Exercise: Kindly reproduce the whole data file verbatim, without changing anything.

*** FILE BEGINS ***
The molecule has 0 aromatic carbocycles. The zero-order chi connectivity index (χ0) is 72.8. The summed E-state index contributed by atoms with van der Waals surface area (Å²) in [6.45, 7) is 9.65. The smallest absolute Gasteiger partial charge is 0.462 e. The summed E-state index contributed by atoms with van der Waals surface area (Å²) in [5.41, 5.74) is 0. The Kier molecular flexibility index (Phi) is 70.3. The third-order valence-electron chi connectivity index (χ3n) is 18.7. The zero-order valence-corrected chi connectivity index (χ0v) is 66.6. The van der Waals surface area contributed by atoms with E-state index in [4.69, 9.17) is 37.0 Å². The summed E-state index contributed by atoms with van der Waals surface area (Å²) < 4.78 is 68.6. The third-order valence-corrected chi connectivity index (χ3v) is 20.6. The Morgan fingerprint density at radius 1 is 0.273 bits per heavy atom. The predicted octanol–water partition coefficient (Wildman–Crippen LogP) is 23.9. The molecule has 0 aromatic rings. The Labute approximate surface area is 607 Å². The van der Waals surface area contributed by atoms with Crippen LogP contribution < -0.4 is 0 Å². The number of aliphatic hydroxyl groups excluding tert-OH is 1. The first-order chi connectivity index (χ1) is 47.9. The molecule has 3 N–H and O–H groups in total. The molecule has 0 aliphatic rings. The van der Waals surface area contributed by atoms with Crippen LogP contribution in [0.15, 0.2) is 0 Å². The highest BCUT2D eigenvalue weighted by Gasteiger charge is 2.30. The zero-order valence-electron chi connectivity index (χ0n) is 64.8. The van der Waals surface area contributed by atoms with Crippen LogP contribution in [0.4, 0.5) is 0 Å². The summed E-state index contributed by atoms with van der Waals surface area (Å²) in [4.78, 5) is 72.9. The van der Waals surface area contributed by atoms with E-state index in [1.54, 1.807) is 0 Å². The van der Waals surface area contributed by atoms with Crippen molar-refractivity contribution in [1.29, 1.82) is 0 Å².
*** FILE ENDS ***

The molecule has 0 aromatic carbocycles. The zero-order chi connectivity index (χ0) is 72.8. The summed E-state index contributed by atoms with van der Waals surface area (Å²) in [6.45, 7) is 9.65. The smallest absolute Gasteiger partial charge is 0.462 e. The summed E-state index contributed by atoms with van der Waals surface area (Å²) in [5.41, 5.74) is 0. The Kier molecular flexibility index (Phi) is 70.3. The third-order valence-electron chi connectivity index (χ3n) is 18.7. The zero-order valence-corrected chi connectivity index (χ0v) is 66.6. The van der Waals surface area contributed by atoms with E-state index in [4.69, 9.17) is 37.0 Å². The summed E-state index contributed by atoms with van der Waals surface area (Å²) < 4.78 is 68.6. The third-order valence-corrected chi connectivity index (χ3v) is 20.6. The Morgan fingerprint density at radius 1 is 0.273 bits per heavy atom. The predicted octanol–water partition coefficient (Wildman–Crippen LogP) is 23.9. The molecule has 0 aromatic rings. The Labute approximate surface area is 607 Å². The van der Waals surface area contributed by atoms with Crippen LogP contribution < -0.4 is 0 Å². The number of aliphatic hydroxyl groups excluding tert-OH is 1. The first-order chi connectivity index (χ1) is 47.9. The molecule has 3 N–H and O–H groups in total. The molecule has 0 aliphatic rings. The van der Waals surface area contributed by atoms with Crippen LogP contribution in [0.15, 0.2) is 0 Å². The highest BCUT2D eigenvalue weighted by Gasteiger charge is 2.30. The zero-order valence-electron chi connectivity index (χ0n) is 64.8. The van der Waals surface area contributed by atoms with Crippen LogP contribution in [0.4, 0.5) is 0 Å². The summed E-state index contributed by atoms with van der Waals surface area (Å²) in [4.78, 5) is 72.9. The van der Waals surface area contributed by atoms with E-state index in [1.54, 1.807) is 0 Å². The van der Waals surface area contributed by atoms with Crippen molar-refractivity contribution in [1.29, 1.82) is 0 Å².